AIMS: 1) To compare the effects of different TCT isomers on inflammation, endothelial activation, and endothelial nitric oxide synthase (eNOS). 2) To identify the two most potent TCT isomers in stimulated human endothelial cells. 3) To investigate the effects of TCT isomers on NFκB activation, and protein and gene expression levels in stimulated human endothelial cells.
METHODS: Human umbilical vein endothelial cells were incubated with various concentrations of TCT isomers or α-TOC (0.3-10 µM), together with lipopolysaccharides for 16 h. Supernatant cells were collected and measured for protein and gene expression of cytokines (interleukin-6, or IL-6; tumor necrosis factor-alpha, or TNF-α), adhesion molecules (intercellular cell adhesion molecule-1, or ICAM-1; vascular cell adhesion molecule-1, or VCAM-1; and e-selectin), eNOS, and NFκB.
RESULTS: δ-TCT is the most potent TCT isomer in the inhibition of IL-6, ICAM-1, VCAM-1, and NFκB, and it is the second potent in inhibiting e-selectin and eNOS. γ-TCT isomer is the most potent isomer in inhibiting e-selectin and eNOS, and it is the second most potent in inhibiting is IL-6, VCAM-1, and NFκB. For ICAM-1 protein expression, the most potent is δ-TCT followed by α-TCT. α- and β-TCT inhibit IL-6 at the highest concentration (10 µM) but enhance IL-6 at lower concentrations. γ-TCT markedly increases eNOS expression by 8-11-fold at higher concentrations (5-10 µM) but exhibits neutral effects at lower concentrations.
CONCLUSION: δ- and γ-TCT are the two most potent TCT isomers in terms of the inhibition of inflammation and endothelial activation whilst enhancing eNOS, possibly mediated via the NFκB pathway. Hence, there is a great potential for TCT isomers as anti-atherosclerotic agents.
Objective: This study investigated the safety and efficacy of Eurycoma longifolia in combination with multivitamins (EL+MV) versus placebo on improving quality of life (QoL), mood and stress in moderately stressed healthy participants.
Methods: This randomised, double-blind, placebo-controlled 24-week study enrolled 93 participants aged 25-65 years, with a body mass index of 18-30 kg/m2, scoring ≤18 in tension and ≤14 in fatigue subscale of Profiles of Mood Scores (POMS) questionnaire and supplemented with EL+MV or placebo. The primary endpoints were QoL measured by 12-Item Short Form Health Survey (SF-12) questionnaire and mood measured by POMS. The secondary endpoint was stress measured by Multi-Modal Stress Questionnaire (MMSQ). The safety of the intervention product was measured by complete metabolic panel, lipid and renal analysis including several immune parameters.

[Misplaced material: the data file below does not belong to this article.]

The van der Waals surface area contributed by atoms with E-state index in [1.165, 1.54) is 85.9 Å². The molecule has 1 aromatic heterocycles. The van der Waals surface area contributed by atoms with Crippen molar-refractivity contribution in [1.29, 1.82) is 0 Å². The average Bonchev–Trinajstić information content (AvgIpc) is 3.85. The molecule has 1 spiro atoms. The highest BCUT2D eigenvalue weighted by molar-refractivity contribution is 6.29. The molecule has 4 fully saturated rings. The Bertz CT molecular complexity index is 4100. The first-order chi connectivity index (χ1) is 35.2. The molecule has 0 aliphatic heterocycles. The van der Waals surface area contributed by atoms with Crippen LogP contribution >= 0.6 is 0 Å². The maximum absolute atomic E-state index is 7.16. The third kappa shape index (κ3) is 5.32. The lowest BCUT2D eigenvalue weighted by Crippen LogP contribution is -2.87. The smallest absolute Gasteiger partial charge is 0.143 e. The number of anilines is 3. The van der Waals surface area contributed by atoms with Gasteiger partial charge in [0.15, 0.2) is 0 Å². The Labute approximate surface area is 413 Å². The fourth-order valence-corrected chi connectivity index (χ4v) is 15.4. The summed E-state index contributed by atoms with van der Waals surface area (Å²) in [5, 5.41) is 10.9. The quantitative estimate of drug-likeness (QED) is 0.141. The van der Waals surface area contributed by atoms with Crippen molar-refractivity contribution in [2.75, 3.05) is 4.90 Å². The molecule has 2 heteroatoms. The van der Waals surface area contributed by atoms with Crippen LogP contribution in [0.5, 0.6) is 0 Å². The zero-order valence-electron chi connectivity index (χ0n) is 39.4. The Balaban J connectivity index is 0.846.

Results: While there were no significant between-group differences, within-group improvements were observed in the SF-12 QoL, POMS and MMSQ domains. In the SF-12 domain, improvements were seen in role limitation due to emotional health (P = 0.05), mental component domain (P < 0.001), emotional well-being (P < 0.001), social functioning (P = 0.002) as well as vitality (P = 0.001) at week 12. An increasing trend in POMS-vigour domain was also observed in the EL+MV group at week 12. A 15% decrease in physical stress domain (P < 0.05) compared with 0.7% in the placebo group was also observed in MMSQ. When the subjects were subgrouped according to age, 25-45 and 46-65 years of age, for primary outcomes, between-group significance was observed in the 25-45 year group in the social functioning domain of SF-12 (P = 0.021) and POMS-vigour (P = 0.036) in the 46-65 year group. No significant changes were observed in vital signs and complete metabolic panel. Regarding immune parameters, the lymphocytes increased significantly in the active group (P≤0.05). In total, 13 adverse events were reported: six on placebo and seven on EL+MV.